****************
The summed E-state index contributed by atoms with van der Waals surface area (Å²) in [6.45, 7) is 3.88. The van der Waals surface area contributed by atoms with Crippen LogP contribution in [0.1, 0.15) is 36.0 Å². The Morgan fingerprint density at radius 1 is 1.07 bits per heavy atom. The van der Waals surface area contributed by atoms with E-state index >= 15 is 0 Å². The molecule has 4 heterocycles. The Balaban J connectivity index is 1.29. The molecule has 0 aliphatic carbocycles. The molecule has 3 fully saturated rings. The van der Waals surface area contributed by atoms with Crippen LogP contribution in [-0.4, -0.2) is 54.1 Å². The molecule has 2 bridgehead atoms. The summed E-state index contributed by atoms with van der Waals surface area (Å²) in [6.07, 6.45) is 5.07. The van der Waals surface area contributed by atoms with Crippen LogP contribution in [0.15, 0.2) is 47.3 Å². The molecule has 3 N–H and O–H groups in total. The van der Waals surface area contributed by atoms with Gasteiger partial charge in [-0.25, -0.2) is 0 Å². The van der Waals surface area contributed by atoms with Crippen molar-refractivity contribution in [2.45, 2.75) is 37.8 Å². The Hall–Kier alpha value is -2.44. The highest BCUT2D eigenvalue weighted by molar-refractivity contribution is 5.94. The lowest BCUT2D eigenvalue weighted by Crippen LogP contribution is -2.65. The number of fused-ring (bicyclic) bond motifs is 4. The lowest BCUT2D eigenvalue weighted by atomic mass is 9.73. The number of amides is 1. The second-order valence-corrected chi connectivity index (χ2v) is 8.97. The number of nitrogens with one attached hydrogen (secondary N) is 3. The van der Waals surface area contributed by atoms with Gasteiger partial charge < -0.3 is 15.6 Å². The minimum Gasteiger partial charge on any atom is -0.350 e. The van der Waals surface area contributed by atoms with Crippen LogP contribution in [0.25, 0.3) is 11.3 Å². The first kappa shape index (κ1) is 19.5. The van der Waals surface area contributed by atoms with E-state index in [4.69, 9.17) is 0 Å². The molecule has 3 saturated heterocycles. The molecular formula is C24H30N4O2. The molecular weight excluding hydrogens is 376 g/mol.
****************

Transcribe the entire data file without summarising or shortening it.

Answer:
The summed E-state index contributed by atoms with van der Waals surface area (Å²) in [6.45, 7) is 3.88. The van der Waals surface area contributed by atoms with Crippen LogP contribution in [0.1, 0.15) is 36.0 Å². The Morgan fingerprint density at radius 1 is 1.07 bits per heavy atom. The van der Waals surface area contributed by atoms with E-state index >= 15 is 0 Å². The molecule has 4 heterocycles. The Balaban J connectivity index is 1.29. The molecule has 0 aliphatic carbocycles. The molecule has 3 fully saturated rings. The van der Waals surface area contributed by atoms with Crippen LogP contribution in [-0.4, -0.2) is 54.1 Å². The molecule has 2 bridgehead atoms. The summed E-state index contributed by atoms with van der Waals surface area (Å²) in [6.07, 6.45) is 5.07. The van der Waals surface area contributed by atoms with Crippen LogP contribution in [0.15, 0.2) is 47.3 Å². The molecule has 3 N–H and O–H groups in total. The van der Waals surface area contributed by atoms with Gasteiger partial charge in [-0.25, -0.2) is 0 Å². The van der Waals surface area contributed by atoms with Crippen molar-refractivity contribution in [2.45, 2.75) is 37.8 Å². The Hall–Kier alpha value is -2.44. The highest BCUT2D eigenvalue weighted by molar-refractivity contribution is 5.94. The lowest BCUT2D eigenvalue weighted by Crippen LogP contribution is -2.65. The number of fused-ring (bicyclic) bond motifs is 4. The lowest BCUT2D eigenvalue weighted by atomic mass is 9.73. The number of amides is 1. The second-order valence-corrected chi connectivity index (χ2v) is 8.97. The number of nitrogens with one attached hydrogen (secondary N) is 3. The van der Waals surface area contributed by atoms with Gasteiger partial charge < -0.3 is 15.6 Å². The minimum Gasteiger partial charge on any atom is -0.350 e. The van der Waals surface area contributed by atoms with Crippen LogP contribution in [0.25, 0.3) is 11.3 Å². The first kappa shape index (κ1) is 19.5. The van der Waals surface area contributed by atoms with E-state index in [4.69, 9.17) is 0 Å². The molecule has 3 saturated heterocycles. The molecular formula is C24H30N4O2. The molecular weight excluding hydrogens is 376 g/mol.